Sipping through my vat of tea in the post-Christmas fug of a January morning, I was transported back to my happy days at university by Radio 4’s ‘The Value of Culture’ with Melvin Bragg.

The series explores the idea and evolution of culture, and (though the whole programme was thoroughly engaging) it was the mention of the names of cultural scholars that I had referenced in so many essays which sent me spiralling back all those years – Raymond Williams, Richard Hoggart, Stuart Hall.

At the start of this New Year, it made me think of the new beginning, new learning and new ideas that burst into consciousness during that time as a working class student, dipping my toe into the life of academia.

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Several cups later, as I flicked (or should it be clicked?) through the virtual papers some startling stats caught my eye from the Independent’s exclusive interview with Universities minister David Willetts. The numbers highlight a worrying escalation in the trend among white working class-males who are underachieving and being ‘turned off’ from the lure of a university education.

The Indie article says final figures from last autumn’s intake show a 54,000 drop in applications from men – 13 % down on the previous year and some four times higher than the fall-off from female applicants. Mr Willets even said that there are less males submitting UCAS forms than there are women entering university. Ouch.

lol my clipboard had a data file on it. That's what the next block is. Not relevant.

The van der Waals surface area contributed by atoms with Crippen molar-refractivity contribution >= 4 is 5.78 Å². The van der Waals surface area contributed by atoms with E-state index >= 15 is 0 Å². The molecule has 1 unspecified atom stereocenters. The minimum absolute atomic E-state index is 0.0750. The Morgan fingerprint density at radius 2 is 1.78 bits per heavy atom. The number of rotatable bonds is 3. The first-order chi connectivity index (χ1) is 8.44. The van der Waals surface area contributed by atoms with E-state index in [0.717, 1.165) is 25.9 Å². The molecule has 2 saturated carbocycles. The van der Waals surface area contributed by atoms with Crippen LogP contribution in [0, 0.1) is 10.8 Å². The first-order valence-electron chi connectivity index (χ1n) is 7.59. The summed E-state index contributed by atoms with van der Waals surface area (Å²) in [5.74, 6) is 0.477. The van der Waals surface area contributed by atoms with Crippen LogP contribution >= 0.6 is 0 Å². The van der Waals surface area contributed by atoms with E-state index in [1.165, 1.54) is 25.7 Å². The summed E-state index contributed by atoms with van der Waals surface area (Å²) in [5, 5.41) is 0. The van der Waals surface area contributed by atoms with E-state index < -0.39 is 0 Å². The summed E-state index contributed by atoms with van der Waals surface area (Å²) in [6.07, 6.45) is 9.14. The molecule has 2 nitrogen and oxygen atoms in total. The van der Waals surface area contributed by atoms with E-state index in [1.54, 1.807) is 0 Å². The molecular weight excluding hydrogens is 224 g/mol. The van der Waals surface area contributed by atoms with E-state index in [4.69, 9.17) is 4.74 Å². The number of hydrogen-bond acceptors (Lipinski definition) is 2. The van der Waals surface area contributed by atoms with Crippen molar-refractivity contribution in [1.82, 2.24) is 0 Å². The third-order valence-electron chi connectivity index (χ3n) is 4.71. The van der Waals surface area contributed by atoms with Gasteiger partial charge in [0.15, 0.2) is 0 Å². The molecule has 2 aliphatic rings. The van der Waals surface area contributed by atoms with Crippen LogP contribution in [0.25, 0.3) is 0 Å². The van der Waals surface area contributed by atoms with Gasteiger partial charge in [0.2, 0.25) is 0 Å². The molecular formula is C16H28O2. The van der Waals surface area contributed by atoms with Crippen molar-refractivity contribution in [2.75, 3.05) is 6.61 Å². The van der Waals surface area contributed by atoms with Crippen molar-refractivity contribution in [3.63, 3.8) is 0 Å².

It’s a no-brainer that the massive £9,000 a year fees many universities now charge is putting potential applicants off posting that UCAS form, but why are so many young, working-class men falling by the wayside?

Mr Willett’s idea to tackle the problem is essentially one of positive discrimination – he wants universities to target white, working-class teenage boys in the same way they would students from other disadvantaged communities and ethnic minorities.

He proposes that if universities fail to deliver on minority quotas they can be refused permission to charge fees higher than £6,000 a year. A campaign to instil greater understanding in the fees system amongst parents is also planned.

Going back to ‘The Value of Culture’, it was interesting to hear one contributor speaking about the ways culture and society are intrinsically tied up with education. The Education Act of the 1870’s set the ball rolling by establishing compulsory (and eventually free) elementary education, creating a mass reading public, moving culture and society forward.

With so many young working-class males opting out of higher Ed, I wonder what sort of culture will breed in future society if we don’t find the measures that welcome these sheep back to the flock.

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Laura is a Francophile with a passion for literature and linguistics. She also loves skiing, cooking and painting.